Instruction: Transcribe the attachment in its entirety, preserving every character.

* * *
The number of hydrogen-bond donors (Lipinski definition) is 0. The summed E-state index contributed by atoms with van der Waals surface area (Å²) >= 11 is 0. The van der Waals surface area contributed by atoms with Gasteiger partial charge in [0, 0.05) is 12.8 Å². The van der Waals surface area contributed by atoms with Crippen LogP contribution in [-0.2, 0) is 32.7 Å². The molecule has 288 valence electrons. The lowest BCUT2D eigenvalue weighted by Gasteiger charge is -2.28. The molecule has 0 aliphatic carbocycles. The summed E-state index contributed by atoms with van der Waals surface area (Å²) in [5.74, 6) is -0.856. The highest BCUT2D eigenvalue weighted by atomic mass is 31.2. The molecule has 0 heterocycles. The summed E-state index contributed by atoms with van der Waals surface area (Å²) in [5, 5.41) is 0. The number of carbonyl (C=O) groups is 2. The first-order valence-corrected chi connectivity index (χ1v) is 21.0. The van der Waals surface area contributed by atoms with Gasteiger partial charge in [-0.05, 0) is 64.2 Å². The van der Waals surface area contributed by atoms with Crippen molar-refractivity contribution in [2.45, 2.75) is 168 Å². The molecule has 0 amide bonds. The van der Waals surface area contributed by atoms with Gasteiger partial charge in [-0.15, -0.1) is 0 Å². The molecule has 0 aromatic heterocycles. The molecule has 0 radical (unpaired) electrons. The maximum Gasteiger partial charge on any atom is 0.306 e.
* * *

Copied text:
The number of hydrogen-bond donors (Lipinski definition) is 0. The summed E-state index contributed by atoms with van der Waals surface area (Å²) >= 11 is 0. The van der Waals surface area contributed by atoms with Gasteiger partial charge in [0, 0.05) is 12.8 Å². The van der Waals surface area contributed by atoms with Crippen LogP contribution in [-0.2, 0) is 32.7 Å². The molecule has 288 valence electrons. The lowest BCUT2D eigenvalue weighted by Gasteiger charge is -2.28. The molecule has 0 aliphatic carbocycles. The summed E-state index contributed by atoms with van der Waals surface area (Å²) in [5.74, 6) is -0.856. The highest BCUT2D eigenvalue weighted by atomic mass is 31.2. The molecule has 0 heterocycles. The summed E-state index contributed by atoms with van der Waals surface area (Å²) in [5, 5.41) is 0. The number of carbonyl (C=O) groups is 2. The first-order valence-corrected chi connectivity index (χ1v) is 21.0. The van der Waals surface area contributed by atoms with Gasteiger partial charge in [-0.05, 0) is 64.2 Å². The van der Waals surface area contributed by atoms with Crippen molar-refractivity contribution in [2.45, 2.75) is 168 Å². The molecule has 0 amide bonds. The van der Waals surface area contributed by atoms with Gasteiger partial charge in [-0.15, -0.1) is 0 Å². The molecule has 0 aromatic heterocycles. The molecule has 0 radical (unpaired) electrons. The maximum Gasteiger partial charge on any atom is 0.306 e.